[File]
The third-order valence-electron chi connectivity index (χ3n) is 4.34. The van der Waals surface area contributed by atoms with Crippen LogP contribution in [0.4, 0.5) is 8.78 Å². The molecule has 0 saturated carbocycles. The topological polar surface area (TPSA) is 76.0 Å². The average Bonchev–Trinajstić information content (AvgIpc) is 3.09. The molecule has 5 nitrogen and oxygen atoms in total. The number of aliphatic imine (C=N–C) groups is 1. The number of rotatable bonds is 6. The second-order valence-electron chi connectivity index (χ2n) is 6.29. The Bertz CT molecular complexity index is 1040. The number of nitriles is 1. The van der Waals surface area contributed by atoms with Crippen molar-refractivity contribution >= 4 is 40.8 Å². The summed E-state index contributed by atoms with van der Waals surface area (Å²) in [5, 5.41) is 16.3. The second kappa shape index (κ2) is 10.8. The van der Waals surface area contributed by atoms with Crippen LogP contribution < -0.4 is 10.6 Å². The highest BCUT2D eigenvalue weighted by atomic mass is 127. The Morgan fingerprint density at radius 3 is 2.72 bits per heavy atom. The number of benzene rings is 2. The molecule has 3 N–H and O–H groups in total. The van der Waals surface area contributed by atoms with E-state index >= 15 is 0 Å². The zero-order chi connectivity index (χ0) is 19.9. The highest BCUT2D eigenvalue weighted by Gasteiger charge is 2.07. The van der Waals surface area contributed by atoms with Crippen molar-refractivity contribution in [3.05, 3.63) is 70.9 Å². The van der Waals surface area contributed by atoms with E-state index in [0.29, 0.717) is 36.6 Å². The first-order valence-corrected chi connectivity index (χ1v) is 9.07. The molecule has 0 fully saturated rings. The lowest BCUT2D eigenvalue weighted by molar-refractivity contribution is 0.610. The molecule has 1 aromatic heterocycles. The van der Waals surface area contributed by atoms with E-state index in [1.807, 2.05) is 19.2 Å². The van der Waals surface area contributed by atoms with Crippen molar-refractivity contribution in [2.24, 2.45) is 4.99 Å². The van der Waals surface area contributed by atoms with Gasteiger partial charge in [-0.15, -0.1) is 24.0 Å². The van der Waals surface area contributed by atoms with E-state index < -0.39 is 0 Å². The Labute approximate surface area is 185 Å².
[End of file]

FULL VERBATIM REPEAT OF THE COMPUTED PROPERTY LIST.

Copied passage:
The third-order valence-electron chi connectivity index (χ3n) is 4.34. The van der Waals surface area contributed by atoms with Crippen LogP contribution in [0.4, 0.5) is 8.78 Å². The molecule has 0 saturated carbocycles. The topological polar surface area (TPSA) is 76.0 Å². The average Bonchev–Trinajstić information content (AvgIpc) is 3.09. The molecule has 5 nitrogen and oxygen atoms in total. The number of aliphatic imine (C=N–C) groups is 1. The number of rotatable bonds is 6. The second-order valence-electron chi connectivity index (χ2n) is 6.29. The Bertz CT molecular complexity index is 1040. The number of nitriles is 1. The van der Waals surface area contributed by atoms with Crippen molar-refractivity contribution >= 4 is 40.8 Å². The summed E-state index contributed by atoms with van der Waals surface area (Å²) in [5, 5.41) is 16.3. The second kappa shape index (κ2) is 10.8. The van der Waals surface area contributed by atoms with Crippen LogP contribution < -0.4 is 10.6 Å². The highest BCUT2D eigenvalue weighted by atomic mass is 127. The Morgan fingerprint density at radius 3 is 2.72 bits per heavy atom. The number of benzene rings is 2. The molecule has 3 N–H and O–H groups in total. The van der Waals surface area contributed by atoms with E-state index >= 15 is 0 Å². The zero-order chi connectivity index (χ0) is 19.9. The highest BCUT2D eigenvalue weighted by Gasteiger charge is 2.07. The van der Waals surface area contributed by atoms with Crippen molar-refractivity contribution in [3.05, 3.63) is 70.9 Å². The van der Waals surface area contributed by atoms with E-state index in [0.29, 0.717) is 36.6 Å². The first-order valence-corrected chi connectivity index (χ1v) is 9.07. The molecule has 0 fully saturated rings. The lowest BCUT2D eigenvalue weighted by molar-refractivity contribution is 0.610. The molecule has 1 aromatic heterocycles. The van der Waals surface area contributed by atoms with E-state index in [1.807, 2.05) is 19.2 Å². The van der Waals surface area contributed by atoms with Crippen molar-refractivity contribution in [2.24, 2.45) is 4.99 Å². The van der Waals surface area contributed by atoms with Gasteiger partial charge in [-0.15, -0.1) is 24.0 Å². The van der Waals surface area contributed by atoms with E-state index < -0.39 is 0 Å². The Labute approximate surface area is 185 Å².